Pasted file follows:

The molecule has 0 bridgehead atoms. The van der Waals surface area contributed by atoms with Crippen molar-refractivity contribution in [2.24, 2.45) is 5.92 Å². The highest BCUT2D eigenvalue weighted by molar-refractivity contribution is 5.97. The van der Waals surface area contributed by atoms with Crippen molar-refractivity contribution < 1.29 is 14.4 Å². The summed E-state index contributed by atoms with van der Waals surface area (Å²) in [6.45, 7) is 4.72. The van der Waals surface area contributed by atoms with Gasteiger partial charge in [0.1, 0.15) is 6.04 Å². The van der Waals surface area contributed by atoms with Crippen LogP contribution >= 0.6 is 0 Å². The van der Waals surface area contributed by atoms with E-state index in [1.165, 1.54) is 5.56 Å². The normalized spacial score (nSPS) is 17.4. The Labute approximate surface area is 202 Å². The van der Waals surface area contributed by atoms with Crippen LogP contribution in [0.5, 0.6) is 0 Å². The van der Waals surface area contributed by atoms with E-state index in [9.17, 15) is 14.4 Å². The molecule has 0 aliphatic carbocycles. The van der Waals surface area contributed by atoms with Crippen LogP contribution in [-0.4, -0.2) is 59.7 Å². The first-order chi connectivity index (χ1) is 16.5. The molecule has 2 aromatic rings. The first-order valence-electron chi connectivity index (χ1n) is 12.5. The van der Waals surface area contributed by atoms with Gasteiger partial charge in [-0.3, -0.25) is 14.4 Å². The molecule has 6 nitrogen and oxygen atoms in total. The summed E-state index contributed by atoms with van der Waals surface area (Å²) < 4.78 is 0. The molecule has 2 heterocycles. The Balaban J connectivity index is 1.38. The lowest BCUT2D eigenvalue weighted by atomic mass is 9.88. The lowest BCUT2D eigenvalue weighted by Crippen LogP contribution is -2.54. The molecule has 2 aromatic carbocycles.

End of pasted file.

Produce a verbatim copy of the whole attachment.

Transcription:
The molecule has 0 bridgehead atoms. The van der Waals surface area contributed by atoms with Crippen molar-refractivity contribution in [2.24, 2.45) is 5.92 Å². The highest BCUT2D eigenvalue weighted by molar-refractivity contribution is 5.97. The van der Waals surface area contributed by atoms with Crippen molar-refractivity contribution < 1.29 is 14.4 Å². The summed E-state index contributed by atoms with van der Waals surface area (Å²) in [6.45, 7) is 4.72. The van der Waals surface area contributed by atoms with Gasteiger partial charge in [0.1, 0.15) is 6.04 Å². The van der Waals surface area contributed by atoms with Crippen LogP contribution >= 0.6 is 0 Å². The van der Waals surface area contributed by atoms with E-state index in [1.165, 1.54) is 5.56 Å². The normalized spacial score (nSPS) is 17.4. The Labute approximate surface area is 202 Å². The van der Waals surface area contributed by atoms with Crippen LogP contribution in [0.5, 0.6) is 0 Å². The van der Waals surface area contributed by atoms with E-state index in [9.17, 15) is 14.4 Å². The molecule has 0 aliphatic carbocycles. The van der Waals surface area contributed by atoms with Crippen LogP contribution in [-0.4, -0.2) is 59.7 Å². The first-order chi connectivity index (χ1) is 16.5. The molecule has 2 aromatic rings. The first-order valence-electron chi connectivity index (χ1n) is 12.5. The van der Waals surface area contributed by atoms with Gasteiger partial charge in [-0.3, -0.25) is 14.4 Å². The molecule has 6 nitrogen and oxygen atoms in total. The summed E-state index contributed by atoms with van der Waals surface area (Å²) < 4.78 is 0. The molecule has 2 heterocycles. The Balaban J connectivity index is 1.38. The lowest BCUT2D eigenvalue weighted by atomic mass is 9.88. The lowest BCUT2D eigenvalue weighted by Crippen LogP contribution is -2.54. The molecule has 2 aromatic carbocycles.